Native: русский (Russian), home country: English
    This question seems strange to hear from an Arabic speaker. But I know the answer, since nobody answered it. Doesn't Egyptian Arabic have masculine and feminine forms?

    In MSA:

    جليل - jaliil (masculine)
    جليلة - jaliila(h) (feminine)
  5. MarcB Senior Member

    US English
    Anatoli is right jamil,jamila= gamil, gamila also masc and fem. same as jaliil.
  6. Anatoli Senior Member

    Melbourne, Australia
    Native: русский (Russian), home country: English
    Thanks MarcB, I meant to use jamiil as an example but somehow changed it to jaliil by mistake. Anyway, the pattern is the same. jamiil means beautiful but jaliil means venerable.
  7. cherine

    cherine Moderator

    Alexandria, Egypt
    Arabic (Egypt).
    Hello Suki and welcome to the forum :)
    I understand from your post that you've been in the States all your life, and that this is why you need to "learn" Arabic. Many immigrants face the same situation.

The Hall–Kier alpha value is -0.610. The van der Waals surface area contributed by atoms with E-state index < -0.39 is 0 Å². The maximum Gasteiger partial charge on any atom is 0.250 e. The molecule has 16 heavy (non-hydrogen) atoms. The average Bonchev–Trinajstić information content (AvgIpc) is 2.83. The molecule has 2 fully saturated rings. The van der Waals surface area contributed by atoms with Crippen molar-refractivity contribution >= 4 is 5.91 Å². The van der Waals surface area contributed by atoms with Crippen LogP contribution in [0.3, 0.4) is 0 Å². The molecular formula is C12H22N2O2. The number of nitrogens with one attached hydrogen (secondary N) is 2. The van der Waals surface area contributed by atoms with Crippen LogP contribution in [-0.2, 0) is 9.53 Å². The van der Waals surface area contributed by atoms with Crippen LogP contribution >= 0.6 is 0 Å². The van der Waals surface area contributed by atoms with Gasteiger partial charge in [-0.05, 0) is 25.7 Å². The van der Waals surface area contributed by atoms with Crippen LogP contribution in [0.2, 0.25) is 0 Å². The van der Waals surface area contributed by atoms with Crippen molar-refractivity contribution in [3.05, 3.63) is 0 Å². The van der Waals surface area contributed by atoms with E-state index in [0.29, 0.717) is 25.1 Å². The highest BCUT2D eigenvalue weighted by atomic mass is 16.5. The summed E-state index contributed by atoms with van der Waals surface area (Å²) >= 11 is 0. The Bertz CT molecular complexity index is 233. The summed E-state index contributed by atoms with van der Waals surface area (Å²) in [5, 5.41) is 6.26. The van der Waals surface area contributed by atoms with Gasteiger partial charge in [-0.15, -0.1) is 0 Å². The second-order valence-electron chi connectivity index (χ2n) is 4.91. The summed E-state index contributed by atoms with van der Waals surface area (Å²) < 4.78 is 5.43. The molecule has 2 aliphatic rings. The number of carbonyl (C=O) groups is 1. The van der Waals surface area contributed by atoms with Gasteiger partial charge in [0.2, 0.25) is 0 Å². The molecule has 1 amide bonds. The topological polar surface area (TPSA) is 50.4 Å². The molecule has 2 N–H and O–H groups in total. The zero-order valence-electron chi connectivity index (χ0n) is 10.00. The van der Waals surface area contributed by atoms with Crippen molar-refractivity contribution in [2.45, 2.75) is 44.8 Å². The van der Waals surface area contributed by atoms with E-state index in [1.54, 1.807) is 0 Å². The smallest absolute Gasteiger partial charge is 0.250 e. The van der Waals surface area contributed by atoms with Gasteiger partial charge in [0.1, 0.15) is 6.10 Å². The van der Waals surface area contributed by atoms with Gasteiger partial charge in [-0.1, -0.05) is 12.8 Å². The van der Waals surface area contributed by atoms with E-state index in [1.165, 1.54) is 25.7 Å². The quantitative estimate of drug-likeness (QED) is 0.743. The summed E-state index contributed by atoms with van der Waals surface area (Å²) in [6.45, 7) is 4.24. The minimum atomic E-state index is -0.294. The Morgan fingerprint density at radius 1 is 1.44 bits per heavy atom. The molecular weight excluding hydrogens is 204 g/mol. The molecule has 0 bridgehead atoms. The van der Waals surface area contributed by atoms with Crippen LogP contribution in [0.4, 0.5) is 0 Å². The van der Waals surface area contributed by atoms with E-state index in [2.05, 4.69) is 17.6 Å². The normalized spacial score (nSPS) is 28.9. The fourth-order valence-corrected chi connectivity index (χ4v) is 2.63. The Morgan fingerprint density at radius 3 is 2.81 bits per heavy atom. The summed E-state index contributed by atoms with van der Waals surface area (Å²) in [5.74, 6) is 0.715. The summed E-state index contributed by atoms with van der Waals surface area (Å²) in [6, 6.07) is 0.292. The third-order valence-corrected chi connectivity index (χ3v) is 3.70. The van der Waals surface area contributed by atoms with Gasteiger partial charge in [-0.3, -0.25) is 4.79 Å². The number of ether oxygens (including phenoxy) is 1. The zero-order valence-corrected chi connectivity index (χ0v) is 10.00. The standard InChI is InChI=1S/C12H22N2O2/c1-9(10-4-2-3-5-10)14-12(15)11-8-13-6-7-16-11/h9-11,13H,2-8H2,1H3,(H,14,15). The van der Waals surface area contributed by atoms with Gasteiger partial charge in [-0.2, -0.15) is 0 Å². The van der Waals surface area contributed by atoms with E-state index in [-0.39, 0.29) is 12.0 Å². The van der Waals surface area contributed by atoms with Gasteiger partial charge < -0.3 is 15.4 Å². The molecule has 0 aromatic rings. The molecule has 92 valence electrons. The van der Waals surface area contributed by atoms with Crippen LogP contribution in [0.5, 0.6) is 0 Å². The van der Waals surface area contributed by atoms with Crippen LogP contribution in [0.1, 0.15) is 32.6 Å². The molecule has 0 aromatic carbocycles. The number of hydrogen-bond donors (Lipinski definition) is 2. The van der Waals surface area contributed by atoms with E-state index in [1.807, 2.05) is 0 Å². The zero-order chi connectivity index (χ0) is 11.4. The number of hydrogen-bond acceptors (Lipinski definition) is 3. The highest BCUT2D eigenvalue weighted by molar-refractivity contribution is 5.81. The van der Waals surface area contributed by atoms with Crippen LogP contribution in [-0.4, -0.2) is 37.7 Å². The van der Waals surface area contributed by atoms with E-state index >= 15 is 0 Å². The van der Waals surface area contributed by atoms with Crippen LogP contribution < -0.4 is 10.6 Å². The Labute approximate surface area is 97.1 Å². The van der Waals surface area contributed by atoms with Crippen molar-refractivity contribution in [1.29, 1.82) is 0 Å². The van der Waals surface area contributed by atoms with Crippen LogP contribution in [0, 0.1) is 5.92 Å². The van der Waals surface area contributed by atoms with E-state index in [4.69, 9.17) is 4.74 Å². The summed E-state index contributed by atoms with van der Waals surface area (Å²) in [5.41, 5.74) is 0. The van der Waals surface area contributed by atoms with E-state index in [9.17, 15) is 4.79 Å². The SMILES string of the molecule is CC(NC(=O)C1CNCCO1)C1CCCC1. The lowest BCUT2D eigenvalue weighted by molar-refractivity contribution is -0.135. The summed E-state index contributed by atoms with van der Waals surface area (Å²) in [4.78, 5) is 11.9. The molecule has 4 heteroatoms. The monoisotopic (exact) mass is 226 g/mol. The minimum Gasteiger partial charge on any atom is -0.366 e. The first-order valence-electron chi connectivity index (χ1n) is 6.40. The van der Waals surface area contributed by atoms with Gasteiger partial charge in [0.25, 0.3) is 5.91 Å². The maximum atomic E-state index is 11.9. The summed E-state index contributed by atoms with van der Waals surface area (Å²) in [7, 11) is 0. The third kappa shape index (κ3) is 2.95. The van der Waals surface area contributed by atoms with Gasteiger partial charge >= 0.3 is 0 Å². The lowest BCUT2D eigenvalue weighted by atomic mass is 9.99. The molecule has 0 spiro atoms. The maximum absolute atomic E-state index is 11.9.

My advise to you is to listen, as much and as often as possible, to Arabic news, songs ... choose the content you prefer :
    - If you're interested in news, you can listen to the news from many Arabic speaking radios and t.v. channels
    - If you prefer songs, many singers have songs in MSA (Um Kulthum, Abdel Wahab, Abdel Halim, Fairouz, Magda el roumy, Kazim el Saher....)
    - If you prefer animated movies, look for the movies dubbed in Arabic, they're most often dubbed in MSA

    If you're muslim, listen to the Qur'an, if you're Christian listen to the Bible. (you'll find many interesting links in the resources sticky).

    Good luck :)
  8. suma Senior Member

    English, USA
    Hi Suki*~ and welcome to the forum.

    I'm quite interested in the issues faced by Arab youth raised in the US who have only minimal speaking abilities in the Arabic dialect of their parents, and then go on to learn MSA and become literate in Arabic.

    Oddly enough I've seen some students (heritage learners they're called) struggle a bit more with MSA and literacy than the non-Arab students.
    Keep us posted on your progress and challenges you face.
  9. abusaf Senior Member

    Yes it is interesting. This seems to be a problem which Arabs in America, Canada and other English speaking countries face. While most of the Arabs that are raised in other countries, like Germany, Sweden etc, are more likely to be more fluent in their mother tongue.